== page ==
• Commissioners Burns made an interesting point: This item was placed on the March 8 agenda literally the morning of the meeting—and it’s not the first time that’s happened. That’s not the right way to handle hot-button subjects like this. But it’s not the right way to handle anything, and those complaining about this offense don’t necessarily have their hands clean of previous ones.

4. Biden Wants to Be FDR 2.0

Having passed the American Rescue Plan, and with a massive infrastructure on deck, a huge voting rights bill sitting in the Senate, and his polling a good 10 points above Trump’s best day, Joe Biden is thinking big. And if that means scratching the filibuster and ignoring his bipartisan instincts, well, so be it.

At least, according to Axios.

  • “President Biden recently held an undisclosed East Room session with historians that included discussion of how big is too big—and how fast is too fast—to jam through once-in-a-lifetime historic changes to America. … The historians’ views were very much in sync with his own: It is time to go even bigger and faster than anyone expected. If that means chucking the filibuster and bipartisanship, so be it.”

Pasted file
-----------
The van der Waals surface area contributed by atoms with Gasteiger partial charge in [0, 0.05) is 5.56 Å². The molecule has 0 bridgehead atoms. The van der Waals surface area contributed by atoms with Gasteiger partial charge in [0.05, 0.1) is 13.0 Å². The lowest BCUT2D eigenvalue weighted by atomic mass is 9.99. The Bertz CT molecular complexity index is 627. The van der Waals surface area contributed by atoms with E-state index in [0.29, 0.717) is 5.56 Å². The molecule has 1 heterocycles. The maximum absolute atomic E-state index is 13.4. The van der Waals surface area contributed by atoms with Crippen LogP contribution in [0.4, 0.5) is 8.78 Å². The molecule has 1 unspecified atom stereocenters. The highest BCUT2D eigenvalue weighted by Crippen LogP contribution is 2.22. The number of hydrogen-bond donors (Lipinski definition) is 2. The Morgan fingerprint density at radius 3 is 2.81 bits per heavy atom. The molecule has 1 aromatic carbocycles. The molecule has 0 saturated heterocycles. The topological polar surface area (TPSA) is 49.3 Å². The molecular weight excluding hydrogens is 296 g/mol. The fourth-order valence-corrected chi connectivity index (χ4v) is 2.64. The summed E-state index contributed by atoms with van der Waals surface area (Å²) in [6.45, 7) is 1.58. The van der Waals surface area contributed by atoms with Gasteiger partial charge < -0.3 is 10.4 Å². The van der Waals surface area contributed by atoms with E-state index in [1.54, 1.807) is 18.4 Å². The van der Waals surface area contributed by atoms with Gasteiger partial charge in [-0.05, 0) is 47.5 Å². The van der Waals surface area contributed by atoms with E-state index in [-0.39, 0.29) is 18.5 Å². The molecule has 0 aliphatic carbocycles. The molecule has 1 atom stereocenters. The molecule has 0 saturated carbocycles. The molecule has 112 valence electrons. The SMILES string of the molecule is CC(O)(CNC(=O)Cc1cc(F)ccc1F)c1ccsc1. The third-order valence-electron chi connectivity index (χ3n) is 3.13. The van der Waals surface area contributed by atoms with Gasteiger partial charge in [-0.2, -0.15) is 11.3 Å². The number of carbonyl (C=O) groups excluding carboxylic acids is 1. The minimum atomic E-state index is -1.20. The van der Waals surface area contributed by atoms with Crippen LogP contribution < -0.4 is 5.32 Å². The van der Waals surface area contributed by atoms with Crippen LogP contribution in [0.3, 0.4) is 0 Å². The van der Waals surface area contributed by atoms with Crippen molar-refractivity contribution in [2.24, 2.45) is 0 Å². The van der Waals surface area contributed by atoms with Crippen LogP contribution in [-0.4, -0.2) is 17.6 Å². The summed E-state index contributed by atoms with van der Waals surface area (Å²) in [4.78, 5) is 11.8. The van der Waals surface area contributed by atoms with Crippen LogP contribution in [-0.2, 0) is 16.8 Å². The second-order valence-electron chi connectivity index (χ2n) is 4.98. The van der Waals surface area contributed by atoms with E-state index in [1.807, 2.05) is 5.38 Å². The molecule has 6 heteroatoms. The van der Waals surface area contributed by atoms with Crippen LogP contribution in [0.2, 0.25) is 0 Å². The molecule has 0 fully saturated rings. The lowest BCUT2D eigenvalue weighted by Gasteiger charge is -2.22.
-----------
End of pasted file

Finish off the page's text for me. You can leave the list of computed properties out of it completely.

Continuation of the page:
• Presidential historian Michael Beschloss told Axios FDR and LBJ may turn out to be the past century's closest analogues for the Biden era, ‘in terms of transforming the country in important ways in a short time.’”

  • “People close to Biden tell us he’s feeling bullish on what he can accomplish, and is fully prepared to support the dashing of the Senate’s filibuster rule to allow Democrats to pass voting rights and other trophy legislation for his party. He loves the growing narrative that he’s bolder and bigger-thinking than President Obama.”

Imagine what you would have thought had you read that last sentence a year ago.